Author T.D. Dungan's "V-2: A Combat History of the First Ballistic Missile," is much more than its title implies. It is actually a comprehensive and detailed history of the genesis, development, testing, production, operational deployment and legacy of the liquid-fueled rocket with which Nazi Germany bombarded London, Antwerp and other targets during the last seven months of World War II. The brainchild of Dr. Wernher von Braun, who came to America after the War and headed NASA's Saturn V moon rocket program in the 1960s, the V-2 ("Vergeltungswaffe Zwei," or "Vengeance Weapon Two") was the world's first operational ballistic missile weapon system. Even though it was relatively unreliable and not very accurate, the V-2 occupies a special place on the road to space. Historians may argue about whether or not the German rocket team really had their eyes on the stars when they built the V-2. But it is undeniable that the big Nazi rocket, hundreds of which the United States and Soviet Union confiscated and launched after the War, jump-started the space programs of both nations.
"V-2" is uniquely valuable because it integrates rarely-seen technical information with the overall story of the rocket. If you like "engineering detail," you won't be disappointed. For example, there are excellent annotated line drawings of both the V-2 (internal and external) and its "Meillerwagen" transporter/erector. There is a detailed layout of a typical V-2 launching site in a forest clearing that includes all the vehicles and ancillary items of equipment required to service, prepare and launch the missile. There is an interesting double-page drawing of northwestern Europe that shows all V-2 launching sites and the missiles' trajectories to their targets. There is also a drawing of the notorious "Mittelwerk" underground assembly plant in the Harz Mountains, with the 46 tunnels identified as to which part of the manufacturing process each one housed in the production of V-1s, V-2s and Junkers "Jumo" turbojet engines.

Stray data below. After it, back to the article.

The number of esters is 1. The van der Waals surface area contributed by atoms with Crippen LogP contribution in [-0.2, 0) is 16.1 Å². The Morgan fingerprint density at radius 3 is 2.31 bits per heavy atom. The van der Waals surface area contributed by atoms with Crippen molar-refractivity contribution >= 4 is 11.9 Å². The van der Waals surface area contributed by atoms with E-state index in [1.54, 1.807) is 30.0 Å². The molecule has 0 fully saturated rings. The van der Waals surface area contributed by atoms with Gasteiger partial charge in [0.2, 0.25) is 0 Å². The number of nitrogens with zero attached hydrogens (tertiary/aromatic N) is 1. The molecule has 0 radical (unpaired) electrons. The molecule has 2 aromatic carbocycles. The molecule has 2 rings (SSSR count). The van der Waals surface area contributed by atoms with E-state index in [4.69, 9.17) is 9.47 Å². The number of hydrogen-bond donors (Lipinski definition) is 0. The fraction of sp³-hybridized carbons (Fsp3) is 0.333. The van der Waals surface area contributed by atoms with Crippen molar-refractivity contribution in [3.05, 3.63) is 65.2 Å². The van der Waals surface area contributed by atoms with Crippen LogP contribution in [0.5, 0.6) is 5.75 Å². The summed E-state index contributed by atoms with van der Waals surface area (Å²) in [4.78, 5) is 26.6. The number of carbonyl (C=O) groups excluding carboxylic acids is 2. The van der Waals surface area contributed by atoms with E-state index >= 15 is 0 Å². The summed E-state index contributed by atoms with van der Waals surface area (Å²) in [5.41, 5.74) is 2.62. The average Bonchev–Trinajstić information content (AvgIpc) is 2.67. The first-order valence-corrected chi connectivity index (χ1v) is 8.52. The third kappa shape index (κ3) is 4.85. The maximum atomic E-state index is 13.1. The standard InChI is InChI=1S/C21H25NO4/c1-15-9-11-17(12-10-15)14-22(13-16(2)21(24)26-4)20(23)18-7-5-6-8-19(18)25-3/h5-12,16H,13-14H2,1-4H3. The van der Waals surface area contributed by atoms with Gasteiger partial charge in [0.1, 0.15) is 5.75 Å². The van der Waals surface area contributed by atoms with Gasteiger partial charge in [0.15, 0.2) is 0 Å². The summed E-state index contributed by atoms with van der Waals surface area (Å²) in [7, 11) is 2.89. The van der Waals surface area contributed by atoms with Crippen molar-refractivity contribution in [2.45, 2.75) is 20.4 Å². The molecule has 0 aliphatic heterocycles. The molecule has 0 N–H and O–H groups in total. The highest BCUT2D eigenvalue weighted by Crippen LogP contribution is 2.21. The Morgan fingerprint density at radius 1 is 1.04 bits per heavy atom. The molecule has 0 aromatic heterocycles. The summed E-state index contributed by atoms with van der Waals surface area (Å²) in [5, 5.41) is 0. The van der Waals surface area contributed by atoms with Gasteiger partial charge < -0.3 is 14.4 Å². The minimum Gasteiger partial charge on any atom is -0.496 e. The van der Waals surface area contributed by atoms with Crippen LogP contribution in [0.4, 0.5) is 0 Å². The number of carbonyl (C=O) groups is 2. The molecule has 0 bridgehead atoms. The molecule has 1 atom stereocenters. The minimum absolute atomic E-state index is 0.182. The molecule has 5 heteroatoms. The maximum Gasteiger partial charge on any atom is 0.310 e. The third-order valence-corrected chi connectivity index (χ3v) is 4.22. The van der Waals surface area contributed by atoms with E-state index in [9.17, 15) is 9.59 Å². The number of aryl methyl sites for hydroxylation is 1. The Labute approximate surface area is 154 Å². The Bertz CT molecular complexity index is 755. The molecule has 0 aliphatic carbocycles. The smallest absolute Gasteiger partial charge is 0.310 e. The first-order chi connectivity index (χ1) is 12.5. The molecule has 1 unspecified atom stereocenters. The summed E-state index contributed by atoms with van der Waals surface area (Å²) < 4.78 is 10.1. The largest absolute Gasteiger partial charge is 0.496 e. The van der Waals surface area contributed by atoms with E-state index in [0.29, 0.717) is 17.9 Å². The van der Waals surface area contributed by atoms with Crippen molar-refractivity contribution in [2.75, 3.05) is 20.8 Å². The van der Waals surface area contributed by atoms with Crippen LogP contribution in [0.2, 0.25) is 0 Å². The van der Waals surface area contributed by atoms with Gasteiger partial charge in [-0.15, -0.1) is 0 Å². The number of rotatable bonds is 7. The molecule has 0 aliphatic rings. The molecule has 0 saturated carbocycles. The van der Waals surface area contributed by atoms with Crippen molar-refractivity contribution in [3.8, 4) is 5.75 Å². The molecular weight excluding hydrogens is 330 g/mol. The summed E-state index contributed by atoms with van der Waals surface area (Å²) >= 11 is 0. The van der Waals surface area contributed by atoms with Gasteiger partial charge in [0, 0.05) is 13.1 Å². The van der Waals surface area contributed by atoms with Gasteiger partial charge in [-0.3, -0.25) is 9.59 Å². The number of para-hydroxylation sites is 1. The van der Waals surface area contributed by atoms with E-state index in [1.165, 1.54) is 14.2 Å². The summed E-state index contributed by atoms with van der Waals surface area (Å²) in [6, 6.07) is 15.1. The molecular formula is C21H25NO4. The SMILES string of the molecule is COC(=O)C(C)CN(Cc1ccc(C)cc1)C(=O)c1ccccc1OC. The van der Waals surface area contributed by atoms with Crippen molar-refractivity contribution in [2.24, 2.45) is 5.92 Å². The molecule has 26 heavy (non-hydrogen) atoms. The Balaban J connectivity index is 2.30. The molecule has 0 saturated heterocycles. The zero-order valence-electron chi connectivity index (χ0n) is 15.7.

Well-illustrated with black-and-white photographs, some of which I have not seen in print before, "V-2" is a superb stand-alone volume. An extensive bibliography steers the interested reader to sources of more information. My only criticism, and it is so minor that it scarcely deserves mention, is that there are several typographical and grammatical errors (such as the author's consistent misspelling of "ordnance" as "ordinance") that one last word-by-word proofreading would probably have corrected. But none of these are errors of fact, and they in no way detract from the readability, usefulness and historical value of this outstanding work. I give "V-2" my highest recommendation.